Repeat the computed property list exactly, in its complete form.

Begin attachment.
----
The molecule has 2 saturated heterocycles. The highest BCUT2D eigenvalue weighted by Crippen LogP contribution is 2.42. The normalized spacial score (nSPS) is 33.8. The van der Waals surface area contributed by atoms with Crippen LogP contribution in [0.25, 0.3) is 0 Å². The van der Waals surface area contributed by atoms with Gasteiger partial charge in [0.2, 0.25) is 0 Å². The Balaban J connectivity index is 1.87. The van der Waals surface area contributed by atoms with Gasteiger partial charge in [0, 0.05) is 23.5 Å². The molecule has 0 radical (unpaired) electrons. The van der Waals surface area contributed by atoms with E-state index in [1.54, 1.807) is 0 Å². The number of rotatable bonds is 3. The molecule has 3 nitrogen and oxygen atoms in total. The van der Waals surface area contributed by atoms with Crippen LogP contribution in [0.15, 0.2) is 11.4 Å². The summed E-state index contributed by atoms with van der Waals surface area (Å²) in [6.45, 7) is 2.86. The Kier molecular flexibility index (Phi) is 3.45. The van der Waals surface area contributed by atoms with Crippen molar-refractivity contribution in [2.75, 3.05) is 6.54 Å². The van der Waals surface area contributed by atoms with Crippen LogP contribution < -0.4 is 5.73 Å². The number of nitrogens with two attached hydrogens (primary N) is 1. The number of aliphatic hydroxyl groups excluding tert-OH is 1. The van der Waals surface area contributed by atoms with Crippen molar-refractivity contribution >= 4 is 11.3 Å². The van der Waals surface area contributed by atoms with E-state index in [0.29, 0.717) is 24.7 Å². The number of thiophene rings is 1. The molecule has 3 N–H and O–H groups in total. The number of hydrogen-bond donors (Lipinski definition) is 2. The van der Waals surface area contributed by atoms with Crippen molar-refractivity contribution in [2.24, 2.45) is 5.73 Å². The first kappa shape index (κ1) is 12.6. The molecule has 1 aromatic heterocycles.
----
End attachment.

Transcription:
The molecule has 2 saturated heterocycles. The highest BCUT2D eigenvalue weighted by Crippen LogP contribution is 2.42. The normalized spacial score (nSPS) is 33.8. The van der Waals surface area contributed by atoms with Crippen LogP contribution in [0.25, 0.3) is 0 Å². The van der Waals surface area contributed by atoms with Gasteiger partial charge in [0.2, 0.25) is 0 Å². The Balaban J connectivity index is 1.87. The van der Waals surface area contributed by atoms with Gasteiger partial charge in [0, 0.05) is 23.5 Å². The molecule has 0 radical (unpaired) electrons. The van der Waals surface area contributed by atoms with E-state index in [1.54, 1.807) is 0 Å². The number of rotatable bonds is 3. The molecule has 3 nitrogen and oxygen atoms in total. The van der Waals surface area contributed by atoms with Crippen LogP contribution in [0.15, 0.2) is 11.4 Å². The summed E-state index contributed by atoms with van der Waals surface area (Å²) in [6.45, 7) is 2.86. The Kier molecular flexibility index (Phi) is 3.45. The van der Waals surface area contributed by atoms with Crippen molar-refractivity contribution in [2.75, 3.05) is 6.54 Å². The van der Waals surface area contributed by atoms with Crippen LogP contribution < -0.4 is 5.73 Å². The number of nitrogens with two attached hydrogens (primary N) is 1. The number of aliphatic hydroxyl groups excluding tert-OH is 1. The van der Waals surface area contributed by atoms with Crippen molar-refractivity contribution >= 4 is 11.3 Å². The van der Waals surface area contributed by atoms with E-state index in [0.29, 0.717) is 24.7 Å². The number of thiophene rings is 1. The molecule has 3 N–H and O–H groups in total. The number of hydrogen-bond donors (Lipinski definition) is 2. The van der Waals surface area contributed by atoms with Crippen molar-refractivity contribution in [2.24, 2.45) is 5.73 Å². The first kappa shape index (κ1) is 12.6. The molecule has 1 aromatic heterocycles.